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Pseudopod the weekly short horror fiction podcast is celebrating its 10th Halloween and is raising funds to pay their narrators.
Pseudopod the weekly short horror fiction podcast is celebrating its 10th Halloween and is raising funds to pay their narrators.
Pseudopod the weekly short horror fiction podcast is celebrating its 10th Halloween and is raising funds to pay their narrators.
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Personal Essay: Tina Connolly

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Podcasting connects people. I really believe this. You take a story, a strong story, one that was already going to affect its reader. And you deliver it through a new medium, one that is even more intimate than eyeballs on a page—words in your ear. A good narrator, one that fits the story, gets to jump into the middle of the author-reader connection and form two more bonds—narrator-listener, and author-narrator. Beyond that, the spoken word can connect both narrator and listener more strongly to the story itself. 

I’ve been lucky enough to experience all points of this triangle—author, narrator, and listener. And every time, I come away with new connections. 

Author. My friendship with Norm Sherman started because of his brilliant reading of my story “On the Eyeball Floor” for Escape Pod. It made me aware of Drabblecast, and afterwards, I both wrote and narrated for them, and then Norm asked me to co-host Escape Pod earlier this year, so here we are full circle. 

Listener. (Okay, and narrator too. But this counts; you’ll see—) I was thrilled to get to read the part of Anne in James Tiptree Jr.’s “The Screwfly Solution” for the full cast 400th episode of Pseudopod. Tiptree is obviously brilliant, and this is my favorite of her stories. Completely chilling—completely believable. Using a full cast brought out all the contrasts—the two lone women’s voices against the sea of men—the newspaper clippings, the congressional report—it was incredibly effective in illustrating Tiptree’s clear-eyed depiction of how quickly violence against women can escalate, and how little is often done to stop it. I have listened to this recording multiple times, and each time I go in and quickly forget my part in it. I fall into the multiplicity of voices that make up this narration. I am connected more wholly to the story, forced to listen to every terrifying word. 

Narrator. It’s a wonderful thing, to be entrusted with someone’s work. I’ve narrated about 30 stories for Escape Artists at this point, but the very first stories I ever narrated for anyone, ever, were for Rachel Swirsky at Podcastle. For my second story, she sent me a piece by Eugie Foster, whose work I already admired. 

Okay. Segue here. 

When I was in college, I studied abroad in Paris. I make no apologies for how hipster this next bit sounds, but I decided I would not take any photos. No, I was going to take my pen and watercolors instead, and sketch anything I really wanted to remember. That way I might actually remember it. 

Hipster. Yeah. Okay. But I gotta say, sitting down to really study something for a half-hour actually did make me remember those places I captured. I clipped the pictures out of my journal when I got home and framed them for my mother and grandmother, who helped me go on the trip. I look at those paintings now and I remember sitting at the Parc de la Villette, and the French kid who asked to borrow some matches, and I carefully replied that I only had a shepherdess in my backpack.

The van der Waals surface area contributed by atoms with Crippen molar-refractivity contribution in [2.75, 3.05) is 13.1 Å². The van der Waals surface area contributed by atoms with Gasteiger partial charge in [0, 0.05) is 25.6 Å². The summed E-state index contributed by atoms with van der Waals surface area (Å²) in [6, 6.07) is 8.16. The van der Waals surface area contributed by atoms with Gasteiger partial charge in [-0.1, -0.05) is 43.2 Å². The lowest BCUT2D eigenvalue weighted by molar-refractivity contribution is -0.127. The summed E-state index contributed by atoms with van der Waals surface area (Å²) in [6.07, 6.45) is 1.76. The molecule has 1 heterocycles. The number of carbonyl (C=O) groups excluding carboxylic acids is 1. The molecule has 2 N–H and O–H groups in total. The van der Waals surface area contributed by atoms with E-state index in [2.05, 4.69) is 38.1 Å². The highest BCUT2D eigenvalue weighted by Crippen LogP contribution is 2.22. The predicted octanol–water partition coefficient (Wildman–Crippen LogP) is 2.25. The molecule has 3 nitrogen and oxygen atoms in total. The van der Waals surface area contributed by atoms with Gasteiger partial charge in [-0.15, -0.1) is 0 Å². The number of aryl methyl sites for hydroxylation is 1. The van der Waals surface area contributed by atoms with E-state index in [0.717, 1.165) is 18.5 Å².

It’s the same thing when you sit down to narrate a story. At least for me, anyway. I have to stop and think about what I really love about the story. What makes it unique. I read it silently, then aloud. It forces me to slow down and appreciate the text, the subtext, the work that the author put in. I cannot gloss when I am reading each word. 

I thought hard about “The Tanuki-Kettle”, the first story I narrated for Eugie. And though I listen to it now and am dubious about some of my beginner’s choices, I remember how much thought I put into it at the time. 

I never got to meet Eugie, but from that point on, I felt a distant connection with her. I had read her words aloud. I had thought hard about her choices. 

I was deeply honored to narrate her last, lovely story, “When It Ends, He Catches Her.” In some way, I felt that these two stories outlined my arc from very beginning narrator, to someone who could be entrusted with her final story. I will always be grateful to Pseudopod for giving me that chance, and that honor. That connection. 

Tina Connolly is the author of the Ironskin fantasy trilogy from Tor Books, and the Seriously Wicked YA series from Tor Teen. Her novels have been finalists for the Nebula and the Norton. Check out the short story that helps establish the Seriously Wicked series “That Seriously Obnoxious Time I Was Stuck At Witch Rimelda’s One Hundredth Birthday Party.” 

Her stories have appeared on all Escape Artists’ podcasts, and are now collected in “On the Eyeball Floor and Other Stories” from Fairwood Press. She co-hosts at Escape Pod, runs the Parsec-winning flash fiction podcast Toasted Cake, narrates stories at Beneath Ceaseless Skies, and at all Escape Artists podcasts, and you can find her at tinaconnolly.com.

Karen Bovenmyer, Tad Callin, and 4 more people like this update.

Comments

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    1. Escape Artists Inc. Creator on November 24, 2016

      Thanks, Tina, both for the essay and for the incredible work you do:) Your narrations are always top notch but that one was extraordinary.

    2. Missing avatar

      Shawn M. Garrett on November 16, 2016

      Thank you Tina, a heartfelt and moving essay!

    3. Sheila Lieberman on November 11, 2016

      I want to see my son's name on this too! I am a proud mom. Sheila Lieberman